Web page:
Juan David Morgan Jr., partner and head of the Shipping and Admiralty Litigation practice of Morgan & Morgan, was part of the experts of the seventh edition of The Shipping Law Review. This publication highlights the leading jurisdictions and critical features of regulations concerning the handling of maritime disputes.
The online Panama chapter is available here.
Or a PDF version is available to download here.
At the beginning of a startup’s life, the use of financial resources in the most efficient way is of vital importance. It is for this reason that the incentives that a country can provide to an entrepreneur and his newly formed company can potentially determine how and how much that company will grow.
In previous articles in this Startup Series, we summarized the advantages of incorporating a startup under Panamanian law, and briefly mentioned some of the incentives that exist in our legislation. In this new edition, we will expand on some of the applicable special regimes, so that founders can be generally aware of the most relevant incentives for his or her field.
Panama is the ideal jurisdiction to develop all kinds of entrepreneurial initiatives due to its wide array of special commercial regimes and its state-of-the-art logistics facilities. From Panama, activities that have effects outside of Panama, such as the distribution of products at the regional level or assembly of products destined to be exported, can be carried out. These activities have specific tax rules, which are covered by special trade and fiscal regimes. With this in mind, and considering that a startup depends on exponential growth in a short period of time, understanding the different incentives and regimes available can boost the business from its early stages.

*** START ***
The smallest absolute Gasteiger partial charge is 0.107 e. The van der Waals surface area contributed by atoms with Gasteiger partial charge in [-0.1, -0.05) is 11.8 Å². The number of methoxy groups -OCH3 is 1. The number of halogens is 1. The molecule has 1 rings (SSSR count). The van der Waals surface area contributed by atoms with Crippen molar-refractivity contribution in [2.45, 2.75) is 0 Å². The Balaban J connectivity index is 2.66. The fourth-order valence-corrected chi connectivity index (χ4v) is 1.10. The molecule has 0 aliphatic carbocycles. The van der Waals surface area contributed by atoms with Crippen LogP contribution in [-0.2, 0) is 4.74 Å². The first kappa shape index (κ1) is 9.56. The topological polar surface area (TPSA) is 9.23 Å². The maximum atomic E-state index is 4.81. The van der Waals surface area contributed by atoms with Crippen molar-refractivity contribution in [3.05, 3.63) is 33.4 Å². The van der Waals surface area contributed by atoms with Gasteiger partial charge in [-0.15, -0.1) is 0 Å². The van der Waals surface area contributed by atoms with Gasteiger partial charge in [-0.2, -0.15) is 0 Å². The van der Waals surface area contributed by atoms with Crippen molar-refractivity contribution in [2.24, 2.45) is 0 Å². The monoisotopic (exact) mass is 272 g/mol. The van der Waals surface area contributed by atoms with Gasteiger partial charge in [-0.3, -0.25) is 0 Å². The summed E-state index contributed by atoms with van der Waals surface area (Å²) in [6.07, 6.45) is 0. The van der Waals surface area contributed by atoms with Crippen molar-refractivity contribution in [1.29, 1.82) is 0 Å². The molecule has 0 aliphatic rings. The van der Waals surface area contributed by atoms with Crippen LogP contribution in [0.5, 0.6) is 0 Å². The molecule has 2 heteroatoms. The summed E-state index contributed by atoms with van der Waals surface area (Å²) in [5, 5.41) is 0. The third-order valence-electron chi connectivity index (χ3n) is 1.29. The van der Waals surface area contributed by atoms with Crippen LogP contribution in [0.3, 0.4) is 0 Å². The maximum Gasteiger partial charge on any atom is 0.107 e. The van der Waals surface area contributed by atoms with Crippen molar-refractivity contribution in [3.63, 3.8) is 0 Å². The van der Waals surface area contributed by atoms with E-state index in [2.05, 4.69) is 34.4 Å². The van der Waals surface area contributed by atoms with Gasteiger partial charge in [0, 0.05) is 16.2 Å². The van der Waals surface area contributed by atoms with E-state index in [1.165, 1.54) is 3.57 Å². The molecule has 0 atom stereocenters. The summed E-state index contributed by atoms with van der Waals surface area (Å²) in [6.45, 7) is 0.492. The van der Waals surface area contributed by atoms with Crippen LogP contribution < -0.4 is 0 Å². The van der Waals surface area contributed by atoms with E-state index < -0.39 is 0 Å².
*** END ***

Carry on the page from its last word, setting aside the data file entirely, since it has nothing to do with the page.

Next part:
In addition to the tax advantages provided by the Principle of Territoriality, which we have already discussed, there are a number of special regimes in Panama that, although not expressly created for startups or entrepreneurial businesses, are designed in a manner that could be used to stimulate the economic activities in which the startup is involved. Undoubtedly, amongst the special regimes that could be applicable to startups are the incentives for companies dedicated to research and innovation in scientific, technological, humanistic and cultural fields that are located within the City of Knowledge Foundation complex.
- For innovative companies located within the City of Knowledge Technopark, there are important tax incentives such as: the exemption from import tax on the machines, equipment, furniture, vehicles, devices and supplies necessary for the development of said companies; exemption from the Tax on Transfers of Movable Personal Property and Services (“ITBMS”) on machinery, equipment, vehicles, devices and supplies that are acquired and necessary for the development of said companies; and exemption from any tax, duties, or encumbrance imposed on the remittance of money abroad when such remittance or transfer of funds is carried out for some purpose of the companies.